Last Chapter for an Island Bookstore?
June 24, 2011
For the last three years, my family and I have spent a few days each summer on Lopez Island, one of the San Juan Islands in northwestern Washington state. Each visit, we would find time to browse at Islehaven Bookstore & Borzoi
– so called because of the Russian wolfhounds (Borzoi) who “work” as shopdogs there
[One guidebook said of Islehaven that “you can buy a book and feed a dog.”]
However, this year owner Phyllis M. Potter greeted us with bad news: this may be the bookstore’s last summer. Sales this winter and spring have been the worst in her 24 years of bookselling on Lopez, and she plans to offer the store for sale.
Though Lopez’s population is only 2,396 people year round (its numbers swell with tourists during the summer), it is home to a disproportionately large number of writers and artists.
But they, says Phyllis, are precisely the same people who now own an e-book reader like a Kindle or a Nook. While they may have purchased two or three hardcovers at a time before, they have now transferred some of that purchasing to Amazon and ebooks.
She knows that there are still people who appreciate printed books. But what even a small bookstore like hers needs, she says, is a degree of volume purchasing. People come to bookstores like hers, she says, because they know she will have a selection of the season’s bestsellers, but now she may only sell one or two copies a piece -– and that doesn’t pay the bills.
One of only two bookstores on the island (the other sells used books),Islehaven’s troubles also have specific local causes.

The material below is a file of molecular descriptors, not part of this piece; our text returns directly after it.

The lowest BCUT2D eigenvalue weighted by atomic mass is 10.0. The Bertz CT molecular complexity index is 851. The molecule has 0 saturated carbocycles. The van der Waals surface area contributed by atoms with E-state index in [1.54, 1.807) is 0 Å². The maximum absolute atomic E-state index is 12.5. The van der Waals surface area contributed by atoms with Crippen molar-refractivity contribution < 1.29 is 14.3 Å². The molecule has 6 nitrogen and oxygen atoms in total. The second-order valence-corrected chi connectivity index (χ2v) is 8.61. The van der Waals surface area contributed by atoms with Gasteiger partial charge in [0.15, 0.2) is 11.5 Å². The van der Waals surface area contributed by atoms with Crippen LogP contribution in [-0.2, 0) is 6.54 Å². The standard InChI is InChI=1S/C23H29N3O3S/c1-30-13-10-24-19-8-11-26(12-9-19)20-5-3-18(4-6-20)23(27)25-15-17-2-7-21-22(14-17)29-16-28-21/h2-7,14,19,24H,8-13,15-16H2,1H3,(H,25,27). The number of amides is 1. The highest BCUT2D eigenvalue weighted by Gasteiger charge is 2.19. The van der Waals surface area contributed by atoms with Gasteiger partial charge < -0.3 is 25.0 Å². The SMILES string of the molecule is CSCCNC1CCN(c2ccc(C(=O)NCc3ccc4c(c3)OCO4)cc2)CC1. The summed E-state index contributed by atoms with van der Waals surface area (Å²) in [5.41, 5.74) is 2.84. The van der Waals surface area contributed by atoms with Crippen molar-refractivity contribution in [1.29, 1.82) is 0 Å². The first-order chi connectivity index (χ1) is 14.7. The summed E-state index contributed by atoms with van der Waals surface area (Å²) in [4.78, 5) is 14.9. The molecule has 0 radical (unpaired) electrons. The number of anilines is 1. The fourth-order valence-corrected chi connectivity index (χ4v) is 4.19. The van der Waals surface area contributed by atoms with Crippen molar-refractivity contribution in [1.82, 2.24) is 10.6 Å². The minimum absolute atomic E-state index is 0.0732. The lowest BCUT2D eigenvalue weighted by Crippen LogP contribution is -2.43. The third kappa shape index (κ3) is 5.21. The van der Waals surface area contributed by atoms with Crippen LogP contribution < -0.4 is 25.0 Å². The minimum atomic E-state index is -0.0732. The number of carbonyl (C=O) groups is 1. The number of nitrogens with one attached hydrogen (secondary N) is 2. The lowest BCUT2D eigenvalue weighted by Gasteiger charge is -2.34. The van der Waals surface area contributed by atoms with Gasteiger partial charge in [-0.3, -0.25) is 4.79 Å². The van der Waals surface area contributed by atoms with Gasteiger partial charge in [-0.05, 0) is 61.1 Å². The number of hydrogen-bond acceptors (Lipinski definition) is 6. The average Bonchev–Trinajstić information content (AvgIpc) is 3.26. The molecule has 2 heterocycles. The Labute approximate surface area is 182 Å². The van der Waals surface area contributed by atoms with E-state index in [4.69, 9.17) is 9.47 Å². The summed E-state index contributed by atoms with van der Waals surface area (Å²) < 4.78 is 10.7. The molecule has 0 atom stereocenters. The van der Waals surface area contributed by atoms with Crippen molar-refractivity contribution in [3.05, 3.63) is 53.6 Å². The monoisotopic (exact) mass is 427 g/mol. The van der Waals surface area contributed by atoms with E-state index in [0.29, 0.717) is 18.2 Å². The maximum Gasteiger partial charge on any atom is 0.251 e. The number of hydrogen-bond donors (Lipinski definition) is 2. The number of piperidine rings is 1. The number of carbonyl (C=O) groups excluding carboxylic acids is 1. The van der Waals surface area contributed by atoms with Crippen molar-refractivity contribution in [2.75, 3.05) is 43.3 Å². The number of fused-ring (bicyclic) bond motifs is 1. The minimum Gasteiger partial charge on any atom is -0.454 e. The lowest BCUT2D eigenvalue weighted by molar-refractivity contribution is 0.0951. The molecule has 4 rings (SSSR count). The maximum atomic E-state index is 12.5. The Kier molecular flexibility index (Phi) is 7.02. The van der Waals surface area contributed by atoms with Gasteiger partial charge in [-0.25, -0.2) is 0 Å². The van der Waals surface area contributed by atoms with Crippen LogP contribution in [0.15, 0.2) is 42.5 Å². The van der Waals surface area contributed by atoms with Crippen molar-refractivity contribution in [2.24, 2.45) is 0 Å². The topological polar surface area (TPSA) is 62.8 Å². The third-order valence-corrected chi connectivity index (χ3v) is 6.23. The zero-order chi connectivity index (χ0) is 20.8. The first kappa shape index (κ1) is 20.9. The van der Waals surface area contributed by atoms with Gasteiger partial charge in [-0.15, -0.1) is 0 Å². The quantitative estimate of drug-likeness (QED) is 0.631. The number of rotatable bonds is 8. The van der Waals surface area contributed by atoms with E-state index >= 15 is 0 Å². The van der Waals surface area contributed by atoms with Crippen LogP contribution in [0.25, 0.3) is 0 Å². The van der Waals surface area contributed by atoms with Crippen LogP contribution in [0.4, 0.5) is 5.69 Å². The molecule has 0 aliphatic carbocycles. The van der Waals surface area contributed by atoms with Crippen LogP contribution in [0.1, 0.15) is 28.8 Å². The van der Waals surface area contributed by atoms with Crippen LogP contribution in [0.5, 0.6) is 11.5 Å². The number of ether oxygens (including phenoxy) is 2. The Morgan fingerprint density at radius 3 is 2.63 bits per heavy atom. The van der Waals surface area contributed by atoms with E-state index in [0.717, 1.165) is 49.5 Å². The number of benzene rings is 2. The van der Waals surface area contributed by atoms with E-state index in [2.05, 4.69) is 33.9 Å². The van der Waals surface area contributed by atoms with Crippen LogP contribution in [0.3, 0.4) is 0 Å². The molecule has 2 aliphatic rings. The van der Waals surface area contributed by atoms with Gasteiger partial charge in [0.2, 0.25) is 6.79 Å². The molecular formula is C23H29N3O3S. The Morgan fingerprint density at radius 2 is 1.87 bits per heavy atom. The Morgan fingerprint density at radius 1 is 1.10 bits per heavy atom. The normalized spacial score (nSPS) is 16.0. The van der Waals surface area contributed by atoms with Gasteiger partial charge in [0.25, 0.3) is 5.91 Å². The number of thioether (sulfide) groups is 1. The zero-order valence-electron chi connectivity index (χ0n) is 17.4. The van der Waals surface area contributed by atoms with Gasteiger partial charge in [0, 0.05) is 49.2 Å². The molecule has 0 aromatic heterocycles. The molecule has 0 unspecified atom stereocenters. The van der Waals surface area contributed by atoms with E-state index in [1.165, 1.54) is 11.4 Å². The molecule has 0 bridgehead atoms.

In 2010, Lopez Village Market, the island’s largest grocery store and most popular hangout, moved a few blocks away from Lopez Village’s tiny commercial strip to a location off by itself, surrounded by a large parking lot. It now occupies a much larger facility, offers a considerably greater selection of goods, and resembles a suburban supermarket on the mainland.
But its departure has reportedly decimated the other commercial operations on the strip, which had depended on the foot traffic generated by the market. Phyllis says most of the other businesses on Lopez Road have suffered a significant drop in sales.
Playing devil’s advocate, I consider asking her why Lopez even needs a local bookstore in the age of Amazon and the e-book. Can’t readers find their books in other ways these days?
But before I can even ask, in walks my answer.
An older gentleman enters the store and asks Phyllis which volumes of a particular series she has on hand. To my surprise, she knows which two volumes he has already read, and suggests a new one.
Being in the book business myself, I have rarely turned to booksellers to guide me through the world of print. Yet it strikes me that there’s probably no surer way for most people to navigate the ever-increasing number of books in print than to be led by a knowledgable guide like Phyllis. It’s a luxury one cannot find in a chain store, through the use of Internet algorithm-based book recommendations, or even through anonymous online reviews. It’s even unlikely at an independent bookstore in a larger town or city, too big to know the reading habits of its customers.
And with Islehaven up for sale, it will no longer be an option for the residents and visitors of tiny Lopez Island, Washington.